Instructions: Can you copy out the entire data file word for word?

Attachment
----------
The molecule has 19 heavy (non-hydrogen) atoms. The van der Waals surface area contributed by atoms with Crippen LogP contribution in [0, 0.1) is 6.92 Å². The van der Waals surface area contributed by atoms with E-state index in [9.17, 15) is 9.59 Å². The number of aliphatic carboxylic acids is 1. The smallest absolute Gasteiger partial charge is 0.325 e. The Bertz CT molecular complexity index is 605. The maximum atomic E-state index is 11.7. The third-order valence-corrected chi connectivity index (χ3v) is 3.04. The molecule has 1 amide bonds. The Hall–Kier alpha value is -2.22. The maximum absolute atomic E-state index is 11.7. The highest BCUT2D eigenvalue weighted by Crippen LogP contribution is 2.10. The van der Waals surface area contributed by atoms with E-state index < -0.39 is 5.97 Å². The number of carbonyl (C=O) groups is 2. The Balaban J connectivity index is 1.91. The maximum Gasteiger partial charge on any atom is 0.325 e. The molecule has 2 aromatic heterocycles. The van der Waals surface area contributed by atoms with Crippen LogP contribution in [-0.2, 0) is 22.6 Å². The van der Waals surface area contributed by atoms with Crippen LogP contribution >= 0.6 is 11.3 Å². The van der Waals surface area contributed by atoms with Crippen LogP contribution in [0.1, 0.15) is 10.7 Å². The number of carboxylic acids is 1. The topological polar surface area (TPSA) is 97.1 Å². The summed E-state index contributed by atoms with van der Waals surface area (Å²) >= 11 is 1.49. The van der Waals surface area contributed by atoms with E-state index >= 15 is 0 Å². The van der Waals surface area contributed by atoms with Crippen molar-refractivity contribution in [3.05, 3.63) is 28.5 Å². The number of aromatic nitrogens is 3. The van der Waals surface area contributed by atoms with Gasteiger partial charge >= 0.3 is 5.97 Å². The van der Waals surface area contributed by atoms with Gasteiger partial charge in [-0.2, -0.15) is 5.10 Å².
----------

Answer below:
The molecule has 19 heavy (non-hydrogen) atoms. The van der Waals surface area contributed by atoms with Crippen LogP contribution in [0, 0.1) is 6.92 Å². The van der Waals surface area contributed by atoms with E-state index in [9.17, 15) is 9.59 Å². The number of aliphatic carboxylic acids is 1. The smallest absolute Gasteiger partial charge is 0.325 e. The Bertz CT molecular complexity index is 605. The maximum atomic E-state index is 11.7. The third-order valence-corrected chi connectivity index (χ3v) is 3.04. The molecule has 1 amide bonds. The Hall–Kier alpha value is -2.22. The maximum absolute atomic E-state index is 11.7. The highest BCUT2D eigenvalue weighted by Crippen LogP contribution is 2.10. The van der Waals surface area contributed by atoms with E-state index < -0.39 is 5.97 Å². The number of carbonyl (C=O) groups is 2. The Balaban J connectivity index is 1.91. The maximum Gasteiger partial charge on any atom is 0.325 e. The molecule has 2 aromatic heterocycles. The van der Waals surface area contributed by atoms with Crippen LogP contribution in [-0.2, 0) is 22.6 Å². The van der Waals surface area contributed by atoms with Crippen LogP contribution >= 0.6 is 11.3 Å². The van der Waals surface area contributed by atoms with Crippen LogP contribution in [0.1, 0.15) is 10.7 Å². The number of carboxylic acids is 1. The topological polar surface area (TPSA) is 97.1 Å². The summed E-state index contributed by atoms with van der Waals surface area (Å²) >= 11 is 1.49. The van der Waals surface area contributed by atoms with E-state index >= 15 is 0 Å². The van der Waals surface area contributed by atoms with Crippen molar-refractivity contribution in [3.05, 3.63) is 28.5 Å². The number of aromatic nitrogens is 3. The van der Waals surface area contributed by atoms with Gasteiger partial charge >= 0.3 is 5.97 Å². The van der Waals surface area contributed by atoms with Gasteiger partial charge in [-0.2, -0.15) is 5.10 Å².